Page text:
COBOL, Lisp and Logo Get New Life Among Coders
Interpretations in Python, HTML5, and Node.js could bring in new devotees.

Old programming languages are getting a new lease on life through modern interpreters, thanks to developers with time to spare.

Here are three languages, up to 50 years old, that you can play with today because of creative interpretations. Current usage rankings are from the TIOBE Programming Community index for September 2016.

Language: COBOL
Designed: 1959
Current popularity: 24th
Implemented in: Node.js

Developer Bizău Ionică has made it easy to run COBOL in a Node.js web application. Once an interpreter is installed server-side, COBOL can be executed within Javascript.

An interpretation on a quickly scaleable platform is a big deal for clunky COBOL, which is famously verbose. The language was designed to be human-readable in business systems and some legacy code is still in use today.

Language: Lisp
Designed: 1958
Current usage: 28th
Implemented in: Python

The powerful list processing language, Lisp, had its heyday in the 1970s with early artificial intelligence research. Hy (Github link) allows you to code in Lisp and gives access to the Python Abstract Syntax Tree. Like COBOL in Node.js, Hy also lets developers embed directly into Python programs by importing the module.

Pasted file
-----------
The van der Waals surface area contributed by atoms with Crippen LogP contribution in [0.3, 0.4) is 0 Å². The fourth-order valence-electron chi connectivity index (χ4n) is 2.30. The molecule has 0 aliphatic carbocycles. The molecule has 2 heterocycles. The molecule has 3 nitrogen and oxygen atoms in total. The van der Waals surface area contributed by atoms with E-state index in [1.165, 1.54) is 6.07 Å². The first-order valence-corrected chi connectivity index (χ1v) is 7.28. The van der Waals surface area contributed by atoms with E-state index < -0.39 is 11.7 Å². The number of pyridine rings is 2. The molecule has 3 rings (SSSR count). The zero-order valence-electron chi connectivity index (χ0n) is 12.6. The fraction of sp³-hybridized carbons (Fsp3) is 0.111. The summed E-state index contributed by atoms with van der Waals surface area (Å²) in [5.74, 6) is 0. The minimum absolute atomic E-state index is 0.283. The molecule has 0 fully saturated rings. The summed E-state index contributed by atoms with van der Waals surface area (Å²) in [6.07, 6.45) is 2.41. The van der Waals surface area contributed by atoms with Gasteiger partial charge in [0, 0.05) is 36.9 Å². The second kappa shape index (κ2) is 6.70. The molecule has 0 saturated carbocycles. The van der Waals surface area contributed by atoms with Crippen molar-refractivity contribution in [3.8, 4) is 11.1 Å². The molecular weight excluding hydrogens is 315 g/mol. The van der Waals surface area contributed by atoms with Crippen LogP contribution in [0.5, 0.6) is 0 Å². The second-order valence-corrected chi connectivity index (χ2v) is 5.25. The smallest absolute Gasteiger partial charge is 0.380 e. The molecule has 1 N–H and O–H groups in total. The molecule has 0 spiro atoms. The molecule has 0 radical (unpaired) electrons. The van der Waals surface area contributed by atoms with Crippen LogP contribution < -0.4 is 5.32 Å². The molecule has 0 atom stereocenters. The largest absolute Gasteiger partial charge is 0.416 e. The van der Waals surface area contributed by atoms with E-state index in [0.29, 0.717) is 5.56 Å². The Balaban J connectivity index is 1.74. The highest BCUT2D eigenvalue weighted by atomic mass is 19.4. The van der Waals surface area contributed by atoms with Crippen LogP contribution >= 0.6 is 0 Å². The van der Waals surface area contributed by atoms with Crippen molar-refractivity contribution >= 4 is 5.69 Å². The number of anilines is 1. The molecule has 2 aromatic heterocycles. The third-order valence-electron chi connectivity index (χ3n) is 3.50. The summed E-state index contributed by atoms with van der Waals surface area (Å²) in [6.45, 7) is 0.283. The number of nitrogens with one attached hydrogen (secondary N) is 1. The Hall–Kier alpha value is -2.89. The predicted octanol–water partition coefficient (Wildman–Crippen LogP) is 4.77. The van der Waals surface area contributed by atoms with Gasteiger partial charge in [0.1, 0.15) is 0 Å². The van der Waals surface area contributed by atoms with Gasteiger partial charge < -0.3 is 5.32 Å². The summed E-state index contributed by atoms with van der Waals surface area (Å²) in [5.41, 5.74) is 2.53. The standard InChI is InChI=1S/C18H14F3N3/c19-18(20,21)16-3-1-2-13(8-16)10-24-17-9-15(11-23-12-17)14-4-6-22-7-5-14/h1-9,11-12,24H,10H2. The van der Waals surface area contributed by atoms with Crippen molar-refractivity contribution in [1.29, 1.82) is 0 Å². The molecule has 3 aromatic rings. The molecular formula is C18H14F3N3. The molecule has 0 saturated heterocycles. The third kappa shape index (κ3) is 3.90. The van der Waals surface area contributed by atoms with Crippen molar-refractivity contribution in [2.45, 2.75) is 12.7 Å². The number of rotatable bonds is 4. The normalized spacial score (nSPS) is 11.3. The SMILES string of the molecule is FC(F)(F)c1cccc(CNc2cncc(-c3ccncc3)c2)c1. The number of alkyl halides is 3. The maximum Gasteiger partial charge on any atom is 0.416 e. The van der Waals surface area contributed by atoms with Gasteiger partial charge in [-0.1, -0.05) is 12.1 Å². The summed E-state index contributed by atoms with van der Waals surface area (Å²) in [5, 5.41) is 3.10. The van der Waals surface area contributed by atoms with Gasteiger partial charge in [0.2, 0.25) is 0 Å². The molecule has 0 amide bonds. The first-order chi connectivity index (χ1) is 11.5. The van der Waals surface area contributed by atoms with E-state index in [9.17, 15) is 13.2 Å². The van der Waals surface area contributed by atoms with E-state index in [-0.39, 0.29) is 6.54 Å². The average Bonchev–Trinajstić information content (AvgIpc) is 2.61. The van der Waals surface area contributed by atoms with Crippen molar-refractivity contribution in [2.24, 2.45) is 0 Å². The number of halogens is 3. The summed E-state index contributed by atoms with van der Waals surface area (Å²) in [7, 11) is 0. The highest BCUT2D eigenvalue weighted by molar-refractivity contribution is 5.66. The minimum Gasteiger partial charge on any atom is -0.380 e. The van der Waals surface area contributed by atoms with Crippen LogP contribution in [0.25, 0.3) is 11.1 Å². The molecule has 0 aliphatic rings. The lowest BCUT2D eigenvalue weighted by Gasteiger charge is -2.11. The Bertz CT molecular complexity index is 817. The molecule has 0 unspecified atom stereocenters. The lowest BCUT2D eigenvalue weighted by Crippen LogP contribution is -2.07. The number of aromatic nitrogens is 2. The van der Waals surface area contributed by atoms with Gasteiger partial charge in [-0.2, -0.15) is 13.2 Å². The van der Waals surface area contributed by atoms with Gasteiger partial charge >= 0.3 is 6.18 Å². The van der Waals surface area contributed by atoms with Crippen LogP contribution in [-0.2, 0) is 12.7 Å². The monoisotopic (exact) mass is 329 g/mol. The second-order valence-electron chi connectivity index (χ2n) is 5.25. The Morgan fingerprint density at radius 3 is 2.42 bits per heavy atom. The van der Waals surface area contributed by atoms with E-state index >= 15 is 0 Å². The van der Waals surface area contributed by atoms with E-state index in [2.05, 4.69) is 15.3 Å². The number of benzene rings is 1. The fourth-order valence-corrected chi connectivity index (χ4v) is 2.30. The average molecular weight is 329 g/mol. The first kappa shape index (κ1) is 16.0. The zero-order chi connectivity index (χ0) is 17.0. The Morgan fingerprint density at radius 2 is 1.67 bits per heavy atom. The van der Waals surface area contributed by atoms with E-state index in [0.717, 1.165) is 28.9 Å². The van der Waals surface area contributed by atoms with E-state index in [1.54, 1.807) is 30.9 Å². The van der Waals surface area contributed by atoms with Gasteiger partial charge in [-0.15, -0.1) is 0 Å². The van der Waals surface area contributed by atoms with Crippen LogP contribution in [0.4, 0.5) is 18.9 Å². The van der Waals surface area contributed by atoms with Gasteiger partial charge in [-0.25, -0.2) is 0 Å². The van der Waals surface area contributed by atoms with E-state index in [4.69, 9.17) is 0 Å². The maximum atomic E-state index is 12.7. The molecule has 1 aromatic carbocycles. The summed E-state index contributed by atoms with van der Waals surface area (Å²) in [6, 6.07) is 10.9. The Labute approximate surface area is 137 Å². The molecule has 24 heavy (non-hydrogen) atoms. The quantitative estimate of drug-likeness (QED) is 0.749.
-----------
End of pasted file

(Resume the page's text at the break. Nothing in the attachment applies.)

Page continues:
Lisp is still in use today through its modern dialect, Clojure, which is used by companies including Netflix.  If you want to play with Lisp through Hy, cathode-ray-tube screen and all, you can experiment here.

Language: Logo
Designed: 1967
Current usage: 36th
Implemented in: HTML5

Ex-schoolchildren of a certain age will remember building programs to direct an electronic turtle to draw ferns and flowers – lucky users might even have been able to program a “real life” turtle, a kind of proto-Roomba.

While Logo has few practical industry uses, the language has been introducing children to programming concepts such as flow control and recursion for decades, although other languages such as Scratch are more popular now.

As the basic version of the language results in visual output, it makes sense that people have created HTML5/CSS3 interpretations. One of the most faithful and child-friendly, which includes animation, is this from Logo Interpreter.

See also

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